Between the 15th to the 19th century, around 12 million African men, women and children were enslaved, transported to the Americas and forced to work in plantations, construction and domestic homes. Over 30% of these people passed through the ports of Ghana, Togo and Benin. Fast forward to today, these same coastal areas provide visitors with opportunities to learn about the slave trade and the impact it has had on this region of West Africa, by visiting former slave-trading outposts and forts, historic sites, monuments, and museums. Our educational Tour can begin in either Ghana, Benin or Togo, and highlights include: the Cape Coast Castle and Elmina Castle (UNESCO World Heritage Sites), the La Maison des Exclaves, which was built for the purpose of illegally operating a slave trade that had already been abolished long before its construction. Tour of Ouida (the History Museum, the Route of the Slaves; the Point of No Return, etc) and the cities of Lome, Cotonou, and Porto Novo.
Japanese poetry is well-known for its clarity and concision, and The Narrow Road to the Interior and Hojoki are two of the best-loved, and most intensely Japanese, works of their kind; famous for their beautiful, delicate verse and subtle insight into the human condition. It has been said of The Narrow Road that 'it was as if the very soul of Japan had itself written it'. It takes the form of a travel diary, and traces the poet's journey from Edo (modern-day Tokyo) to the northern interior. Hojoki, a much earlier work written by Chomei, a Buddhist hermit, is essentially a meditation on the transience of the world. Read by the famous classical Japanese actor Togo Igawa, the full beauty of its ancient cadences and rhythms is drawn out. PLEASE NOTE: When you purchase this title, the accompanying reference material will be available in your My Library section along with the audio. 1. Language: English. Narrator: Togo Igawa. Audio sample: http://samples.audible.de/bk/naxo/000447/bk_naxo_000447_sample.mp3. Digital audiobook in aax.
Kofi doesn't care for the backbreaking work of the farm. He would rather be back in the village of mud huts, Lavié, building cars from tin cans, dancing to the rhythms of the nightly drum circle or bathing in the town's stream. But every day when he is not in school, he and his six siblings must make the two-hour trip in flip-flops to clear the African soil and plant the crops his family needs to eat. Kofi would also prefer to be in school, learning about the great African kings of the past. But school in the country of Togo is not free. It costs one dollar a year per student. Kofi's parents try everything they can think of to pay those fees for their seven children: turning unsold cassava into more marketable gari, doing logging work, and even taking a turn as a magician. When Kofi turns 13, what he had long been afraid of actually happened; there is no more money to pay the fees. Out of school and facing a future of working on the farm, he despairs. What happens next will tug at your heartstrings as Lavié comes to the rescue in an unexpected way 1. Language: English. Narrator: Nathan Hinton. Audio sample: http://samples.audible.de/bk/acx0/052553/bk_acx0_052553_sample.mp3. Digital audiobook in aax.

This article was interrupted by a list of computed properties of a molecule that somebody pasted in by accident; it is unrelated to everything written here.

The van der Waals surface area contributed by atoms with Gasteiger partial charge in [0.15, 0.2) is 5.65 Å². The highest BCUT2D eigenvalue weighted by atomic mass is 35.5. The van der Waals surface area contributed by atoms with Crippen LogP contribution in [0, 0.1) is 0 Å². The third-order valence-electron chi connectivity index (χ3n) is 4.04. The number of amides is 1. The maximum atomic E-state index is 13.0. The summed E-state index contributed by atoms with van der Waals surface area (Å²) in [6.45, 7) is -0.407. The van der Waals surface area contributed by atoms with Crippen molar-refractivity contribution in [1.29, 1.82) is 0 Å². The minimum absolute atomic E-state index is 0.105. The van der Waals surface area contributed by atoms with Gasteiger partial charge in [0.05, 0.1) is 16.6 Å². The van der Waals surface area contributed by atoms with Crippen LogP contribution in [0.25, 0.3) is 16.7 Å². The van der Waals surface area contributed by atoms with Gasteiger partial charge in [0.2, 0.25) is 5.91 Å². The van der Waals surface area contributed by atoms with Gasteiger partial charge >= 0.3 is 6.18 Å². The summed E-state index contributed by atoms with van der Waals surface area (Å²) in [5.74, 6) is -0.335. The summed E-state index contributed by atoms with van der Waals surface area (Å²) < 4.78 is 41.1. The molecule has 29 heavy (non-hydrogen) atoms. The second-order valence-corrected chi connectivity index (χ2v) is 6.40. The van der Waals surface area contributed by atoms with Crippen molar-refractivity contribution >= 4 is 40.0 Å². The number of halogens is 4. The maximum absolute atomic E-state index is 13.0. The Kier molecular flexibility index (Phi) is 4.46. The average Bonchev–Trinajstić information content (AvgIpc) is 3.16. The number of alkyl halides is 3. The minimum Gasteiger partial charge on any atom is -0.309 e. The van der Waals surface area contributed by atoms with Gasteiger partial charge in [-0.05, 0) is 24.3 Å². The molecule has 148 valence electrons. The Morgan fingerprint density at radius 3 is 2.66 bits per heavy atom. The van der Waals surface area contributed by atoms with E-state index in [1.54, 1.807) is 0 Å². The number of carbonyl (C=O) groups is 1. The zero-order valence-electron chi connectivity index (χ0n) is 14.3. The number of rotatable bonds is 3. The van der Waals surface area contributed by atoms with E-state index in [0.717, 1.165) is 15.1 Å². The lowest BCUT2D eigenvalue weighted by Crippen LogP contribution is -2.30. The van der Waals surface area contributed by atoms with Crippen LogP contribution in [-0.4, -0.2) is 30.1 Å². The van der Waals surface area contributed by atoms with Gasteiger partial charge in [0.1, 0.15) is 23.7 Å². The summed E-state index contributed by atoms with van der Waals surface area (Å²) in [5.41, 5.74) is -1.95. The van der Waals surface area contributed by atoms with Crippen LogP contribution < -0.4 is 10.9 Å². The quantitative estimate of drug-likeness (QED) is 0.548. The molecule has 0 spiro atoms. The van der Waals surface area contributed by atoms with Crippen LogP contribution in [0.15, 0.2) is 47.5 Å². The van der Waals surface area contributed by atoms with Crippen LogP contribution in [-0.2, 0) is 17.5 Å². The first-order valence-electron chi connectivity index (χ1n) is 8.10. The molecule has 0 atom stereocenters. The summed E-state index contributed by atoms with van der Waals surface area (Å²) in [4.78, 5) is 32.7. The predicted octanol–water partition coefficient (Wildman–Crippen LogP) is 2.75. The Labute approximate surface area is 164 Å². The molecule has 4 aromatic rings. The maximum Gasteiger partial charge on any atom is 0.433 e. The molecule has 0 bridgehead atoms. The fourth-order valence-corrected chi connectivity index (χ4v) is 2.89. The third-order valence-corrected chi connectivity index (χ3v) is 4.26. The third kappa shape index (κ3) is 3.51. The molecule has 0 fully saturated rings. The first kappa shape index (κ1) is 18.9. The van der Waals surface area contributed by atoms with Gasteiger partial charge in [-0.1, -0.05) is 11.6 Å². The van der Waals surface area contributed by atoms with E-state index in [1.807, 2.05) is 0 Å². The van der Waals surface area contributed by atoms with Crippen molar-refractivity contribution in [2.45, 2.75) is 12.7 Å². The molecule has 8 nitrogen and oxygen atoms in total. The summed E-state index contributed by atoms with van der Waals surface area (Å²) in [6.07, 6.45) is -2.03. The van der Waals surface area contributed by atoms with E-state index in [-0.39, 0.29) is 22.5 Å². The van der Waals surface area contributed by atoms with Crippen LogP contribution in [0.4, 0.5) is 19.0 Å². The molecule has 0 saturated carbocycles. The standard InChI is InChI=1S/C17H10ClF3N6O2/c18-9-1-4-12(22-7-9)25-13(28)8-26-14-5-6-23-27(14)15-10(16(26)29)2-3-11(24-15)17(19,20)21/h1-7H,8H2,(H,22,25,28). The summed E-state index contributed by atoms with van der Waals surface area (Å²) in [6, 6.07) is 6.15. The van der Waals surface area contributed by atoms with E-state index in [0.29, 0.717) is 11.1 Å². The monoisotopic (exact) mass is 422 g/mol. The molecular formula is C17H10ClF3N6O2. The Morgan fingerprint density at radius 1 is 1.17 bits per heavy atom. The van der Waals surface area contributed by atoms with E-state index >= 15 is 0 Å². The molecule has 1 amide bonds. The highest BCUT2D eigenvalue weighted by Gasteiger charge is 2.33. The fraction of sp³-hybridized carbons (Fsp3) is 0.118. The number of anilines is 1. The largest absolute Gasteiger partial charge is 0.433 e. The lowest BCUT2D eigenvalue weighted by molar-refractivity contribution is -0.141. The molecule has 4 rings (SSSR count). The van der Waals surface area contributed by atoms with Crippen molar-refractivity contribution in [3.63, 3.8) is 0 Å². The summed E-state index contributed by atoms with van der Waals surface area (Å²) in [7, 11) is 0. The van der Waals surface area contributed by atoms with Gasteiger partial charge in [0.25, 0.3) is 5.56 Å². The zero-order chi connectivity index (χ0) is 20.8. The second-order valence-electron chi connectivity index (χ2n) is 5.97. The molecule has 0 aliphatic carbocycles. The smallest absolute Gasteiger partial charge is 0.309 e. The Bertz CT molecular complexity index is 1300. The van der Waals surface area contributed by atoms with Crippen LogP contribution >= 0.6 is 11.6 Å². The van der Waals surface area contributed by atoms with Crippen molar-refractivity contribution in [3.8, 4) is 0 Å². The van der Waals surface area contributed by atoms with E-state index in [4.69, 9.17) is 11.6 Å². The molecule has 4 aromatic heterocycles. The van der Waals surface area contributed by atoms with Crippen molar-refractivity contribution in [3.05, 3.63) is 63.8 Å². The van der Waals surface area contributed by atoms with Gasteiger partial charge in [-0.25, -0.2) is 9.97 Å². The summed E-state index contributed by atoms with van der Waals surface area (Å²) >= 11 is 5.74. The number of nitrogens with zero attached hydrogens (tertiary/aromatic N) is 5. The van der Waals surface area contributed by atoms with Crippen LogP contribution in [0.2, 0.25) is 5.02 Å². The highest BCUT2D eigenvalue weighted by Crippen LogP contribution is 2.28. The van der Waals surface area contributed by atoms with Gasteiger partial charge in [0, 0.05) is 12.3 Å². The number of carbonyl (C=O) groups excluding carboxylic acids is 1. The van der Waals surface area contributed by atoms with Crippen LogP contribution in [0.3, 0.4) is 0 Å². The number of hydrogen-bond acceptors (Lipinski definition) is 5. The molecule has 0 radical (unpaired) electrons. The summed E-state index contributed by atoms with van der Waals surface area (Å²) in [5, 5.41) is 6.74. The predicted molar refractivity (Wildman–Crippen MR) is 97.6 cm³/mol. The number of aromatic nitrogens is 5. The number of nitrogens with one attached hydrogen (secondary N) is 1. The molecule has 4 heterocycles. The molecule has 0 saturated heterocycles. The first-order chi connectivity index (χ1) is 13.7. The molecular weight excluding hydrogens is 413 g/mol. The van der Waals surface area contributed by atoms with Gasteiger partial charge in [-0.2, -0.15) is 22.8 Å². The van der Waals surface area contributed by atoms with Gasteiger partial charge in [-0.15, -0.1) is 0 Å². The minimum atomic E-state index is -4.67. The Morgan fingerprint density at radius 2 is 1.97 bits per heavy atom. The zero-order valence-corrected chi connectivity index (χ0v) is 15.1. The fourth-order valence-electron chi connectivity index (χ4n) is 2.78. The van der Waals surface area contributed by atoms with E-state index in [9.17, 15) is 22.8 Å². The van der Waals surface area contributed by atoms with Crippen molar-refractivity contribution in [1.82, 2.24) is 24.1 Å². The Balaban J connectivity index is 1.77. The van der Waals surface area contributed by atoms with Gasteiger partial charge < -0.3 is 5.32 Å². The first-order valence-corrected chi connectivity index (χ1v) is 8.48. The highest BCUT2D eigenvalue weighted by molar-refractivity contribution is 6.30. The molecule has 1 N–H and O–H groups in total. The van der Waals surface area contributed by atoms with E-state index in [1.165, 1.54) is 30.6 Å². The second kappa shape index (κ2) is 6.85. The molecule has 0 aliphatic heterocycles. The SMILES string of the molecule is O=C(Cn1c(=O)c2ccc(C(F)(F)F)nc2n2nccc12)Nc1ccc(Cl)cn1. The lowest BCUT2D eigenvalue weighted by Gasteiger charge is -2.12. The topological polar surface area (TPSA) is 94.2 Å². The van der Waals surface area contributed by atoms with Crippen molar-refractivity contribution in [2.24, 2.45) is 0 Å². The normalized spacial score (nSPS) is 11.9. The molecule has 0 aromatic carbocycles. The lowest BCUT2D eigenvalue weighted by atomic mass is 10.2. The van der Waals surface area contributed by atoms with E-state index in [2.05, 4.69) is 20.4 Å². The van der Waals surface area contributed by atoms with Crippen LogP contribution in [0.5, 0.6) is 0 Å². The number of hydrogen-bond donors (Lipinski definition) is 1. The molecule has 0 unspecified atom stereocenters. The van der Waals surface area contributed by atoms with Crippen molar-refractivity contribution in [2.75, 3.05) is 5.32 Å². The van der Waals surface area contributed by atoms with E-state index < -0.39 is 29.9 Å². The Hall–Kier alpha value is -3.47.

The book is interested in Language Policy and Planning in Togo, especially in the use of Togolese/national languages in schools. In Togo, only Ewe and Kabiye are officially considered national languages (Afeli 2003) out of 39 Togolese languages (Lewis 2009). These two languages were mentioned in the Reform of Education Act of 1975 to be taught in schools for all the Togolese, but that project was not fully implemented. The work investigated the issue in order to figure out the main challenges hindering the teaching of Togolese languages in schools. The finding of the main challenges helps to make suggestions in order to overcome them and successfully teach Togolese languages in schools. The method used to collect data is particularly based on Interviews with the Togolese educational stakeholders and NGOs working on Togolese languages. In addition, observations in training centers and those of Université de Lomé's students who are from different ethnic groups helped to collect useful data to achieve the goal of this book.